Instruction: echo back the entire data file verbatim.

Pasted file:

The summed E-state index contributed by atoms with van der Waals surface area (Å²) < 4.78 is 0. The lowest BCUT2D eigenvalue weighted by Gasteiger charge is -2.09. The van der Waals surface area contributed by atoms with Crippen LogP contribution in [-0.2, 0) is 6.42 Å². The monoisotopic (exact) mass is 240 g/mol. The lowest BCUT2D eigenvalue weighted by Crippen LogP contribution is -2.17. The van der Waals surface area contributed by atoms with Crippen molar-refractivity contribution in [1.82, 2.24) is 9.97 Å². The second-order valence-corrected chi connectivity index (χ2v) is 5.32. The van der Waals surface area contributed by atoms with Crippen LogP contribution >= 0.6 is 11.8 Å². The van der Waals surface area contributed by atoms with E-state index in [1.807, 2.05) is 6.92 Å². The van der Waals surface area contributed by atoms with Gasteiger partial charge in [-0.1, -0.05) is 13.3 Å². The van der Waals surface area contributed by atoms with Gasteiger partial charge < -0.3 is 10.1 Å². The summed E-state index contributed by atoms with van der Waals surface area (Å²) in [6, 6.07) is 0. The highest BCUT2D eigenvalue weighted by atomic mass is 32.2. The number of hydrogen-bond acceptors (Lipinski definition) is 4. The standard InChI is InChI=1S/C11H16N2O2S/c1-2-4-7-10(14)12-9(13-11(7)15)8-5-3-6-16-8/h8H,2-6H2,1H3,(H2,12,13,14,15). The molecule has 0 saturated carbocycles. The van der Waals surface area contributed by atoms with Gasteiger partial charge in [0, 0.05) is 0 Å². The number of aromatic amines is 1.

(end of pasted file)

The summed E-state index contributed by atoms with van der Waals surface area (Å²) < 4.78 is 0. The lowest BCUT2D eigenvalue weighted by Gasteiger charge is -2.09. The van der Waals surface area contributed by atoms with Crippen LogP contribution in [-0.2, 0) is 6.42 Å². The monoisotopic (exact) mass is 240 g/mol. The lowest BCUT2D eigenvalue weighted by Crippen LogP contribution is -2.17. The van der Waals surface area contributed by atoms with Crippen molar-refractivity contribution in [1.82, 2.24) is 9.97 Å². The second-order valence-corrected chi connectivity index (χ2v) is 5.32. The van der Waals surface area contributed by atoms with Crippen LogP contribution >= 0.6 is 11.8 Å². The van der Waals surface area contributed by atoms with E-state index in [1.807, 2.05) is 6.92 Å². The van der Waals surface area contributed by atoms with Gasteiger partial charge in [-0.1, -0.05) is 13.3 Å². The van der Waals surface area contributed by atoms with Gasteiger partial charge < -0.3 is 10.1 Å². The summed E-state index contributed by atoms with van der Waals surface area (Å²) in [6, 6.07) is 0. The highest BCUT2D eigenvalue weighted by atomic mass is 32.2. The number of hydrogen-bond acceptors (Lipinski definition) is 4. The standard InChI is InChI=1S/C11H16N2O2S/c1-2-4-7-10(14)12-9(13-11(7)15)8-5-3-6-16-8/h8H,2-6H2,1H3,(H2,12,13,14,15). The molecule has 0 saturated carbocycles. The van der Waals surface area contributed by atoms with Gasteiger partial charge in [0, 0.05) is 0 Å². The number of aromatic amines is 1.